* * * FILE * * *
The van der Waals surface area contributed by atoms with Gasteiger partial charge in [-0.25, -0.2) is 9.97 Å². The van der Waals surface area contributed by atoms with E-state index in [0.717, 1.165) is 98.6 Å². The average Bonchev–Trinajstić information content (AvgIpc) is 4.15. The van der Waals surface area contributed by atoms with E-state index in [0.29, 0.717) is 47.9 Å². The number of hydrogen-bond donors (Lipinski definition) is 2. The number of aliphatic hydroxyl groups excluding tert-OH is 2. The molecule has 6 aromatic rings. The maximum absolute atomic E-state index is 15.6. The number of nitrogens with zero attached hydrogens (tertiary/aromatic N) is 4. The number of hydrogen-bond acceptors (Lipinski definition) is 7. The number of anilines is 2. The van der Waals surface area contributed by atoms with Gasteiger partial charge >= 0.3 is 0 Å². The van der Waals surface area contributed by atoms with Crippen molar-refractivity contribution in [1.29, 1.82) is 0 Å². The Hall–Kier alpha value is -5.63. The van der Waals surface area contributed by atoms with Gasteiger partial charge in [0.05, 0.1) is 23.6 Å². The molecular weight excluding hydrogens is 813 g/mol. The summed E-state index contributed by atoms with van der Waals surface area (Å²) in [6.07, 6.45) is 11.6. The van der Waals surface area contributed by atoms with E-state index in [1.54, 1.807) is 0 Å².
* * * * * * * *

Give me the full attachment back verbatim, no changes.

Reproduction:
The van der Waals surface area contributed by atoms with Gasteiger partial charge in [-0.25, -0.2) is 9.97 Å². The van der Waals surface area contributed by atoms with E-state index in [0.717, 1.165) is 98.6 Å². The average Bonchev–Trinajstić information content (AvgIpc) is 4.15. The van der Waals surface area contributed by atoms with E-state index in [0.29, 0.717) is 47.9 Å². The number of hydrogen-bond donors (Lipinski definition) is 2. The number of aliphatic hydroxyl groups excluding tert-OH is 2. The molecule has 6 aromatic rings. The maximum absolute atomic E-state index is 15.6. The number of nitrogens with zero attached hydrogens (tertiary/aromatic N) is 4. The number of hydrogen-bond acceptors (Lipinski definition) is 7. The number of anilines is 2. The van der Waals surface area contributed by atoms with Gasteiger partial charge >= 0.3 is 0 Å². The van der Waals surface area contributed by atoms with Crippen molar-refractivity contribution in [1.29, 1.82) is 0 Å². The Hall–Kier alpha value is -5.63. The van der Waals surface area contributed by atoms with Gasteiger partial charge in [0.05, 0.1) is 23.6 Å². The molecular weight excluding hydrogens is 813 g/mol. The summed E-state index contributed by atoms with van der Waals surface area (Å²) in [6.07, 6.45) is 11.6. The van der Waals surface area contributed by atoms with E-state index in [1.54, 1.807) is 0 Å².